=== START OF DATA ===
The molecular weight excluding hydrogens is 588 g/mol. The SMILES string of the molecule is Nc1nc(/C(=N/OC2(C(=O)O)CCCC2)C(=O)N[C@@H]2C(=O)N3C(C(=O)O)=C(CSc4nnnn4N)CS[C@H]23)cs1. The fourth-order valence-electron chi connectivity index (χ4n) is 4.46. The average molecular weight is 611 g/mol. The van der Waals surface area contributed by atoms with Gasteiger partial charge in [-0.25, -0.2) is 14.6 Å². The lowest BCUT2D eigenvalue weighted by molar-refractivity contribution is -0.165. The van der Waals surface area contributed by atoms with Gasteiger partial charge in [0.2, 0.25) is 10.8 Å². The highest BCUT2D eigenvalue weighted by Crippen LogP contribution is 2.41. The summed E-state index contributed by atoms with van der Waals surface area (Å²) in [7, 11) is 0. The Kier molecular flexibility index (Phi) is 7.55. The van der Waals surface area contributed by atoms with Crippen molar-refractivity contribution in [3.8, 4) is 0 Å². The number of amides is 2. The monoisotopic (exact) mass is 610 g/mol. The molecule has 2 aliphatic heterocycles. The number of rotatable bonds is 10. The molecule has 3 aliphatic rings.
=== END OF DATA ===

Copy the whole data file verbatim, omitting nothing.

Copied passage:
The molecular weight excluding hydrogens is 588 g/mol. The SMILES string of the molecule is Nc1nc(/C(=N/OC2(C(=O)O)CCCC2)C(=O)N[C@@H]2C(=O)N3C(C(=O)O)=C(CSc4nnnn4N)CS[C@H]23)cs1. The fourth-order valence-electron chi connectivity index (χ4n) is 4.46. The average molecular weight is 611 g/mol. The van der Waals surface area contributed by atoms with Gasteiger partial charge in [-0.25, -0.2) is 14.6 Å². The lowest BCUT2D eigenvalue weighted by molar-refractivity contribution is -0.165. The van der Waals surface area contributed by atoms with Gasteiger partial charge in [0.2, 0.25) is 10.8 Å². The highest BCUT2D eigenvalue weighted by Crippen LogP contribution is 2.41. The summed E-state index contributed by atoms with van der Waals surface area (Å²) in [7, 11) is 0. The Kier molecular flexibility index (Phi) is 7.55. The van der Waals surface area contributed by atoms with Crippen molar-refractivity contribution in [3.8, 4) is 0 Å². The number of amides is 2. The monoisotopic (exact) mass is 610 g/mol. The molecule has 2 aliphatic heterocycles. The number of rotatable bonds is 10. The molecule has 3 aliphatic rings.